It was about 10 years ago that Americans first heard and read advertisements in the media concerning prescription medications. Today, the public is inundated with advertisements extolling the virtues of many drugs, from Lipitor to Viagra.

It was about 10 years ago that Americans first heard and read advertisements in the media concerning prescription medications. Today, the public is inundated with advertisements extolling the virtues of many drugs, from Lipitor to Viagra.


Are such advertisements beneficial to the public? The drug industry believes so, but the medical profession has its doubts.


Obviously, the pharmaceutical industry wants to extol the benefits of their medications but they are also required to mention their risks.


Another type of medical television advertising is now under discussion in the Senate - advertisements for medical devices. Many medical professionals are concerned that they pose an even greater risk to the viewing public than do ads for drugs.


The devices advertised include those used in hip replacements or stents that keep open arteries.


These ads, unlike those advertising drugs, are not required to present a balanced view, such as discussing the various risks associated with such devices.


This raises the question whether individuals who view these ads will get a true picture of the risks that are present when undergoing surgery to implant the devices. This can result in unrealistic expectations and overuse of these surgical procedures.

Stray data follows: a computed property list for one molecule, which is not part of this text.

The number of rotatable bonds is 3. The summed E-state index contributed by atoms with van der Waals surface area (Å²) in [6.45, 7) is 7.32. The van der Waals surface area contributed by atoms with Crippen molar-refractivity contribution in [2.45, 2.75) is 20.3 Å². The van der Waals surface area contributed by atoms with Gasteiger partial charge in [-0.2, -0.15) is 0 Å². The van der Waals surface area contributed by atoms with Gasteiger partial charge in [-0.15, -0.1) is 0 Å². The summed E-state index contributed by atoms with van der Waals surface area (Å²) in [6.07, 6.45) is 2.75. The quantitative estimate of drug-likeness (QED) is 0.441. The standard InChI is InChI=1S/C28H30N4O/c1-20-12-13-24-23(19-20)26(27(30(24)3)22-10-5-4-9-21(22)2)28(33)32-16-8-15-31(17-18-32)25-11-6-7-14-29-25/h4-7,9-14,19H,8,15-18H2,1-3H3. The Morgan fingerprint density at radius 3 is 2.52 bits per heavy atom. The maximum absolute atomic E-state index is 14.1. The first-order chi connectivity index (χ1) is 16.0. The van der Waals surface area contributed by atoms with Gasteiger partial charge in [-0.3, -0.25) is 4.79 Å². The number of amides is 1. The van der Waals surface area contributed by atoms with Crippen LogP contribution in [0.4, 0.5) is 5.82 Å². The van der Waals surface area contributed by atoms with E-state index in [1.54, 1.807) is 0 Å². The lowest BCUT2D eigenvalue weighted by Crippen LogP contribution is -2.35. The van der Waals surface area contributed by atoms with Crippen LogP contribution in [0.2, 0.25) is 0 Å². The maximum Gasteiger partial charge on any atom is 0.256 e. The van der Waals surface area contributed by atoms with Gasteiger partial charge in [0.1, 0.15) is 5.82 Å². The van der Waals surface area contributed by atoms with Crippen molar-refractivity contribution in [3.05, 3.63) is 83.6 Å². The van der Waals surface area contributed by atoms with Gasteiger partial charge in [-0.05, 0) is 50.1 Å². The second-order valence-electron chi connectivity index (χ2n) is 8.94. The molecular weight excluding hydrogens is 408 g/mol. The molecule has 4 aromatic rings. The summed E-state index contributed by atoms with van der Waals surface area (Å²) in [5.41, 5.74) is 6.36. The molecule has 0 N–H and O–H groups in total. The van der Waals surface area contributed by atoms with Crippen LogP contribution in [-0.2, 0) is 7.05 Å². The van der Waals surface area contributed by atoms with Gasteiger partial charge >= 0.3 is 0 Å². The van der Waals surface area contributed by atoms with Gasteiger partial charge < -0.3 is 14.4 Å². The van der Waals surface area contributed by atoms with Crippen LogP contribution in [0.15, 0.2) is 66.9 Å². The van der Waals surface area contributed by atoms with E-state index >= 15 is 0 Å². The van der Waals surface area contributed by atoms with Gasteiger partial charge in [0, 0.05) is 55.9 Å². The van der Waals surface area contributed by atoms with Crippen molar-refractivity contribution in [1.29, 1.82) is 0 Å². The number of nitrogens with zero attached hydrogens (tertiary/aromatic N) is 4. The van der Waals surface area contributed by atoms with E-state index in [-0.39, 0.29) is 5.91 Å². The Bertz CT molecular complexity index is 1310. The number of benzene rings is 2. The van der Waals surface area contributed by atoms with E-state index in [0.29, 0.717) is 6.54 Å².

The companies that advertise the devices believe the ads help educate the public and inform them of various options available to them to treat their malady.


It has been recommended to place a ban on advertisements regarding medical devices so more can be learned concerning their own risks and benefits.


There is also ongoing discussion in Congress concerning whether to limit or discontinue pharmaceutical advertising.


Since such advertising was started, each year the pharmaceutical industry has spent an increasing amount of money in an attempt to inform the public about their products.


As in medical device advertising, it is claimed that such advertising can result in overuse of the product.


So, in the future, expect to see some changes in advertisements regarding not only drugs, but also medical devices.


Dr. Murray Feingold is the physician in chief of the National Birth Defects Center, medical editor of WBZ-TV and WBZ radio, and president of the Genesis Fund. The Genesis Fund is a nonprofit organization that funds the care of children born with birth defects, mental retardation and genetic diseases.